A painter, a political activist, a feminist, a prisoner, an author, a spokesperson, a wife, daughter, sister, and aunt, Inji Efflatoun was a multitude of personalities who succeeded in opening up more than one road. It was difficult then to know of which Inji to speak. We chose to begin our story with three important oil on wood portraits from the late 1950s that have not been exhibited in decades, and proceed with showcasing a series of oil paintings and works on paper from her last period dating 1970 to the 1980s. Combined, the exhibition is an homage to a Woman Apart.
Two self-portraits dated ca. 1959 contextualize the life of Efflatoun. Depicting herself dressed in a fellaha attire, Efflatoun provides us with a stirring snapshot of the times when she had no choice but to turn into a clandestine political activist hiding from the Egyptian authorities to pursue her fight for social justice. Produced before her imminent imprisonment, we felt it was important to begin at this juncture and remind the public of Efflatoun’s sacrifices for Egypt, women, and humanity at large. This was particularly pressing since we noticed that majority of the catalogues published during Efflatoun’s lifetime to present her individual exhibitions rarely mentioned the struggles that this multi-faceted pioneering woman has devoted her life to, for over half a century. Suffice to say that the catalogue published on the occasion of an exhibition held at Akhenaton Gallery a few months after her liberation from prison in 1964 has no reference whatsoever to Efflatoun’s five-year imprisonment. It is as though art was not to be linked with or tainted by politics. We strongly felt that we could not repeat such deliberate (or unintended) omission.
The third portrait presented as part of our introductory homage is titled Ibn al-Balad. A stunning depiction of the “true son of Egypt”, the painting offers two readings. The first is Efflatoun’s thematic representation of the so-called disadvantaged crowds who are often regarded as a misrepresentation of the right image of Egypt. Whereas in times of stability, Ibn al-Balad is looked down upon as a threat and a ticking bomb; in times of rebellion, he is regarded as the ally of political elites to fulfil a certain agenda. For Efflatoun, Ibn al-Balad is neither a threat nor an ally. He is Egypt. He is the true Son of the Land. The second reading of this portrait is the striking resemblance with Hamdi Aboul Ela, Efflatoun’s beloved husband and companion. Based on the physical description she provided of him in her memoirs, Aboul Ela epitomizes Ibn al-Balad.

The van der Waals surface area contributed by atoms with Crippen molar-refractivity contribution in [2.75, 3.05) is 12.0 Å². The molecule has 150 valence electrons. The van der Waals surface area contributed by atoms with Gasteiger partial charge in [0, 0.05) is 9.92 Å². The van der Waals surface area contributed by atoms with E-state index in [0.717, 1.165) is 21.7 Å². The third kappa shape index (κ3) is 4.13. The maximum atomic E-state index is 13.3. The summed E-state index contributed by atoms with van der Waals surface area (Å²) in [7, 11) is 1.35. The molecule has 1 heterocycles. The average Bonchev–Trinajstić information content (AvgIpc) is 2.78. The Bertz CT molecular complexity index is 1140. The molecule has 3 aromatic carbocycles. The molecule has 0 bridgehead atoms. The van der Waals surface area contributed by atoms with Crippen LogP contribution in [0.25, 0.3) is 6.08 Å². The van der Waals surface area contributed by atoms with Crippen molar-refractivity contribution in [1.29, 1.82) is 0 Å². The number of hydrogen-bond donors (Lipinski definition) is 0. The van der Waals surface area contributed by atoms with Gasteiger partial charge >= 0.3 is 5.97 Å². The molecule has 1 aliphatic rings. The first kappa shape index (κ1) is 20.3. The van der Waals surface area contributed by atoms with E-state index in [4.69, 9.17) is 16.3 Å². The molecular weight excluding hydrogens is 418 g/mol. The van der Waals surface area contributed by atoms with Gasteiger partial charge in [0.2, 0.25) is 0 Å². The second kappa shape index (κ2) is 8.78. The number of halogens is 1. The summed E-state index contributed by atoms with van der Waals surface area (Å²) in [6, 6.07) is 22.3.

In addition to these three portraits, the show presents a carefully hand-picked selection of works from the time when Efflatoun had risen to fame and established herself as the painter of “Ombres Blanches” or White Shadows, to borrow the title of her 1977 exhibition. Finally, we are presenting a series of rare archival documents, exhibition catalogues and personal photographs to be displayed for the first time. Sourced from our own gallery’s immense archive, as well as through Mr. Hassan Galal el-Dine, the son of Zohra Efflatoun, Inji’s half-sister, these documents represent tiny snippets of moments of fame and recognition. We take this opportunity to thank Mr. Hassan el-Dine, as well as Dr. Ashraf Reda, Adjunct Dean to the Faculty of Fine Arts in Cairo, for their help in the archive.
In honour of A Woman Apart, we celebrate Efflatoun’s multiple facets or rather, all of the Inji’s that ever existed and still exist, that make her the one and only Inji Efflatoun.